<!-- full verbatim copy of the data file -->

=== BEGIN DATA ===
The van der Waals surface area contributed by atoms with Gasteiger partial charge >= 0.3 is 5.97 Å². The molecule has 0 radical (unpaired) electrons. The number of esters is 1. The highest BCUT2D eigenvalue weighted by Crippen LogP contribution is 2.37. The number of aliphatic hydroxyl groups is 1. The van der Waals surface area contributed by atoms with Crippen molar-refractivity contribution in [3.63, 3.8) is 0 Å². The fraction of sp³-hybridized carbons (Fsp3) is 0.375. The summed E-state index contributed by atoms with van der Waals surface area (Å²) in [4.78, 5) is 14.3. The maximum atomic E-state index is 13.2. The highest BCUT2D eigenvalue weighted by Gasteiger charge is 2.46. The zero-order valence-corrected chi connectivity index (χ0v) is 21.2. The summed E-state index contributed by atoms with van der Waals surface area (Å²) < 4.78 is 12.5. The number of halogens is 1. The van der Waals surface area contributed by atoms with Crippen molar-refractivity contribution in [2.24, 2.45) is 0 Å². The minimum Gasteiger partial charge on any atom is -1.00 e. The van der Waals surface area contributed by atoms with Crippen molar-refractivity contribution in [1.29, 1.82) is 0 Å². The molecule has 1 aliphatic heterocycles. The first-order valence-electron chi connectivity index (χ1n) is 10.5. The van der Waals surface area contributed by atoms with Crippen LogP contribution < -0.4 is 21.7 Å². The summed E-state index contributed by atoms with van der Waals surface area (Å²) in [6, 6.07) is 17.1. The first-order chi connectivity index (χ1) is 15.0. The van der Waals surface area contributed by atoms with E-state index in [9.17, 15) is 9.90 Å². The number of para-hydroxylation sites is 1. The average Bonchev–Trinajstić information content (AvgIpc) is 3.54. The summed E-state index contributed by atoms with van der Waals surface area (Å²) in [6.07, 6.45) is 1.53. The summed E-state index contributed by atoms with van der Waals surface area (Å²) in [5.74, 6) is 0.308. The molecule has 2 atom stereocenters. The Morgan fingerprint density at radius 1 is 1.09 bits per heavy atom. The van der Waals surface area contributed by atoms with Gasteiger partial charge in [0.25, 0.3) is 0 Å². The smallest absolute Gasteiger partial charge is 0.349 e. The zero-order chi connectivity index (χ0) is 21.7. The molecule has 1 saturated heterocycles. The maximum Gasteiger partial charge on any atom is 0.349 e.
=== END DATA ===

The van der Waals surface area contributed by atoms with Gasteiger partial charge >= 0.3 is 5.97 Å². The molecule has 0 radical (unpaired) electrons. The number of esters is 1. The highest BCUT2D eigenvalue weighted by Crippen LogP contribution is 2.37. The number of aliphatic hydroxyl groups is 1. The van der Waals surface area contributed by atoms with Crippen molar-refractivity contribution in [3.63, 3.8) is 0 Å². The fraction of sp³-hybridized carbons (Fsp3) is 0.375. The summed E-state index contributed by atoms with van der Waals surface area (Å²) in [4.78, 5) is 14.3. The maximum atomic E-state index is 13.2. The highest BCUT2D eigenvalue weighted by Gasteiger charge is 2.46. The zero-order valence-corrected chi connectivity index (χ0v) is 21.2. The summed E-state index contributed by atoms with van der Waals surface area (Å²) < 4.78 is 12.5. The number of halogens is 1. The van der Waals surface area contributed by atoms with Crippen molar-refractivity contribution in [2.24, 2.45) is 0 Å². The minimum Gasteiger partial charge on any atom is -1.00 e. The van der Waals surface area contributed by atoms with Crippen molar-refractivity contribution in [1.29, 1.82) is 0 Å². The molecule has 1 aliphatic heterocycles. The first-order valence-electron chi connectivity index (χ1n) is 10.5. The van der Waals surface area contributed by atoms with Crippen LogP contribution < -0.4 is 21.7 Å². The summed E-state index contributed by atoms with van der Waals surface area (Å²) in [6, 6.07) is 17.1. The first-order chi connectivity index (χ1) is 15.0. The van der Waals surface area contributed by atoms with E-state index in [9.17, 15) is 9.90 Å². The number of para-hydroxylation sites is 1. The average Bonchev–Trinajstić information content (AvgIpc) is 3.54. The summed E-state index contributed by atoms with van der Waals surface area (Å²) in [6.07, 6.45) is 1.53. The summed E-state index contributed by atoms with van der Waals surface area (Å²) in [5.74, 6) is 0.308. The molecule has 2 atom stereocenters. The Morgan fingerprint density at radius 1 is 1.09 bits per heavy atom. The van der Waals surface area contributed by atoms with Gasteiger partial charge in [0.25, 0.3) is 0 Å². The smallest absolute Gasteiger partial charge is 0.349 e. The zero-order chi connectivity index (χ0) is 21.7. The molecule has 1 saturated heterocycles. The maximum Gasteiger partial charge on any atom is 0.349 e.